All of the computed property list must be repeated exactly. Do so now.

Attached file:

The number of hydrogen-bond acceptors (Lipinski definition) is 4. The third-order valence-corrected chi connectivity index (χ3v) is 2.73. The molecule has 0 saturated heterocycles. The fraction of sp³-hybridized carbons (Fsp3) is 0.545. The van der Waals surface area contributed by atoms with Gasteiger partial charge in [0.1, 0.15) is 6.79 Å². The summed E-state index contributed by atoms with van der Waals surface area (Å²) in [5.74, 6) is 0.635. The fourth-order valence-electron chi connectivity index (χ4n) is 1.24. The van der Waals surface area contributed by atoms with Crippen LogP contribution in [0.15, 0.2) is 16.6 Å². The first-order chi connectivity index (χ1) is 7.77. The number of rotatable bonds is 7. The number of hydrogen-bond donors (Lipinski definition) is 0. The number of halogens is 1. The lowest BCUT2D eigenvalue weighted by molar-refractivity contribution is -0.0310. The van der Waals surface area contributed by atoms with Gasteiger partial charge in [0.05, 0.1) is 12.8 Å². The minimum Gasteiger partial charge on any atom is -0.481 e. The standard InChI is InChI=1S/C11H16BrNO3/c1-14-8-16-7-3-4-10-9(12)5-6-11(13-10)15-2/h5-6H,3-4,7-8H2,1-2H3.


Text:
The number of hydrogen-bond acceptors (Lipinski definition) is 4. The third-order valence-corrected chi connectivity index (χ3v) is 2.73. The molecule has 0 saturated heterocycles. The fraction of sp³-hybridized carbons (Fsp3) is 0.545. The van der Waals surface area contributed by atoms with Gasteiger partial charge in [0.1, 0.15) is 6.79 Å². The summed E-state index contributed by atoms with van der Waals surface area (Å²) in [5.74, 6) is 0.635. The fourth-order valence-electron chi connectivity index (χ4n) is 1.24. The van der Waals surface area contributed by atoms with Crippen LogP contribution in [0.15, 0.2) is 16.6 Å². The first-order chi connectivity index (χ1) is 7.77. The number of rotatable bonds is 7. The number of hydrogen-bond donors (Lipinski definition) is 0. The number of halogens is 1. The lowest BCUT2D eigenvalue weighted by molar-refractivity contribution is -0.0310. The van der Waals surface area contributed by atoms with Gasteiger partial charge in [0.05, 0.1) is 12.8 Å². The minimum Gasteiger partial charge on any atom is -0.481 e. The standard InChI is InChI=1S/C11H16BrNO3/c1-14-8-16-7-3-4-10-9(12)5-6-11(13-10)15-2/h5-6H,3-4,7-8H2,1-2H3.